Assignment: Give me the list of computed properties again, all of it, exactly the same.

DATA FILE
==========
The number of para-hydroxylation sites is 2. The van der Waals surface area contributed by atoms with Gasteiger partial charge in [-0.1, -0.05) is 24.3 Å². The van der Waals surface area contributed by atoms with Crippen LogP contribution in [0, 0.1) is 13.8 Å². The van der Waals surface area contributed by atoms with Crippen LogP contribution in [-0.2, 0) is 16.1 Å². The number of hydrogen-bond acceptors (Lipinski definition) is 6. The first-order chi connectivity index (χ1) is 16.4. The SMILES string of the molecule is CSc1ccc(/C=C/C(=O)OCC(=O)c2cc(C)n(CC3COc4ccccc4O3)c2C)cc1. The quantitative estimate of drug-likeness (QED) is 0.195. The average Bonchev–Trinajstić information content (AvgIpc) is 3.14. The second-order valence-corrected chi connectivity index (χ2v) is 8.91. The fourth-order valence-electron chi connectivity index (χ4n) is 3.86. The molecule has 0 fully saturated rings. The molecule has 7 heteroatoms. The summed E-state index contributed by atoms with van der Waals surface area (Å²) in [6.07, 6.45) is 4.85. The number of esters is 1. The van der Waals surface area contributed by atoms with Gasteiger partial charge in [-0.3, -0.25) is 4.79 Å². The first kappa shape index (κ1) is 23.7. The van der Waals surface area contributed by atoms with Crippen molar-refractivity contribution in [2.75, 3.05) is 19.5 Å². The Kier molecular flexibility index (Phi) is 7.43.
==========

The number of para-hydroxylation sites is 2. The van der Waals surface area contributed by atoms with Gasteiger partial charge in [-0.1, -0.05) is 24.3 Å². The van der Waals surface area contributed by atoms with Crippen LogP contribution in [0, 0.1) is 13.8 Å². The van der Waals surface area contributed by atoms with Crippen LogP contribution in [-0.2, 0) is 16.1 Å². The number of hydrogen-bond acceptors (Lipinski definition) is 6. The first-order chi connectivity index (χ1) is 16.4. The SMILES string of the molecule is CSc1ccc(/C=C/C(=O)OCC(=O)c2cc(C)n(CC3COc4ccccc4O3)c2C)cc1. The quantitative estimate of drug-likeness (QED) is 0.195. The average Bonchev–Trinajstić information content (AvgIpc) is 3.14. The second-order valence-corrected chi connectivity index (χ2v) is 8.91. The fourth-order valence-electron chi connectivity index (χ4n) is 3.86. The molecule has 0 fully saturated rings. The molecule has 7 heteroatoms. The summed E-state index contributed by atoms with van der Waals surface area (Å²) in [6.07, 6.45) is 4.85. The number of esters is 1. The van der Waals surface area contributed by atoms with Gasteiger partial charge in [-0.3, -0.25) is 4.79 Å². The first kappa shape index (κ1) is 23.7. The van der Waals surface area contributed by atoms with Crippen molar-refractivity contribution in [2.75, 3.05) is 19.5 Å². The Kier molecular flexibility index (Phi) is 7.43.